Wednesday, July 13, 2011

Review: The Last Letter from your Lover

Last Letter From Your Lover by Jojo Moyes

Publication Date: July 2011
Publisher: Penguin Group USA
Genre: Cross-Generational Romance
Pages: Hardcover, 400pp
ISBN-13: 9780670022809
ISBN:
0670022802

(Received for an honest review from Pamela Dorman/Viking)

Purchase: Barnes & Noble, Book Depository, IndieBound

Jojo Moyes on the WEB: website, blog, facebook, twitter

Synopsis:

A sophisticated, page-turning double love story spanning forty years-an unforgettable Brief Encounter for our times.

It is 1960. When Jennifer Stirling wakes up in the hospital, she can remember nothing-not the tragic car accident that put her there, not her husband, not even who she is. She feels like a stranger in her own life until she stumbles upon an impassioned letter, signed simply "B", asking her to leave her husband.

Years later, in 2003, a journalist named Ellie discovers the same enigmatic letter in a forgotten file in her newspaper's archives. She becomes obsessed by the story and hopeful that it can resurrect her faltering career. Perhaps if these lovers had a happy ending she will find one to her own complicated love life, too. Ellie's search will rewrite history and help her see the truth about her own modern romance.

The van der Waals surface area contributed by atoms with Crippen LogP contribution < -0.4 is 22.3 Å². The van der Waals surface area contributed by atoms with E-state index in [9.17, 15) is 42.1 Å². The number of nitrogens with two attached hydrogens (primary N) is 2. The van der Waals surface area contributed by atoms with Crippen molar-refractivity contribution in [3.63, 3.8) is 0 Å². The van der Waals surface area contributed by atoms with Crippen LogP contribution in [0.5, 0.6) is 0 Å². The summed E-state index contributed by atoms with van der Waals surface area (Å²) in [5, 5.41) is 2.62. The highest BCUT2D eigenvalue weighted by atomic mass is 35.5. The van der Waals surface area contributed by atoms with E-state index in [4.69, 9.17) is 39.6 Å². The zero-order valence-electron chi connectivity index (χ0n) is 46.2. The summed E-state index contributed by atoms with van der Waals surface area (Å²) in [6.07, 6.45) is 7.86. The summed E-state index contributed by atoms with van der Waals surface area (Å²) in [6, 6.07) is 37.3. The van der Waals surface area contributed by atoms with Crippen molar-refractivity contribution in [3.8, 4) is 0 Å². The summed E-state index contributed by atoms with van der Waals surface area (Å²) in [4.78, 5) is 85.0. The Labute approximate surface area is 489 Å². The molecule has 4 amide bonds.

A spellbinding, intoxicating love story with a knockout ending, The Last Letter from Your Lover will appeal to the readers who have made One Day and The Guernsey Literary and Potato Peel Pie Society bestsellers.

Book Trailer:



Thoughts:

British author Jojo Moyes brings readers a cross-generational love story spanning forty years in her latest novel,
The Last Letter from your Lover. Romance fans will love Moyes' ability to bring these two love stories together and intertwine them with each other. With complex characters and a strong sense of feeling, this is novel that will stay with the reader long after the last page is turned. Using old love letters and a mysterious man with the initial "B", Moyes is able to build tension and anticipation for readers who are looking for something deep and meaningful.

In a 1960 hospital, a young woman named Jennifer Stirling wakes up from a terrible accident she is unable to remember. Amnesia leaves her feeling lost and unsure of herself, her memories are slow in returning and she doesn't understand why she can't seem to feel anything for her husband. When Jennifer finds a mysterious love letter from someone who uses the initial "B", everything starts to make sense. Her husband, a wealthy man, who made his fortune in the war torn Congo, isn't the man she's in love with at all. There was someone else and the love they share is much stronger than she ever thought possible. In 2003, a young journalist, Ellie Haworth is looking for a story that will solidify her career, when she stumbles across the letters between "B" and Jennifer. As she starts to research their love story to see if there is a happy ending she is hoping to find answers to her own problems with a married lover.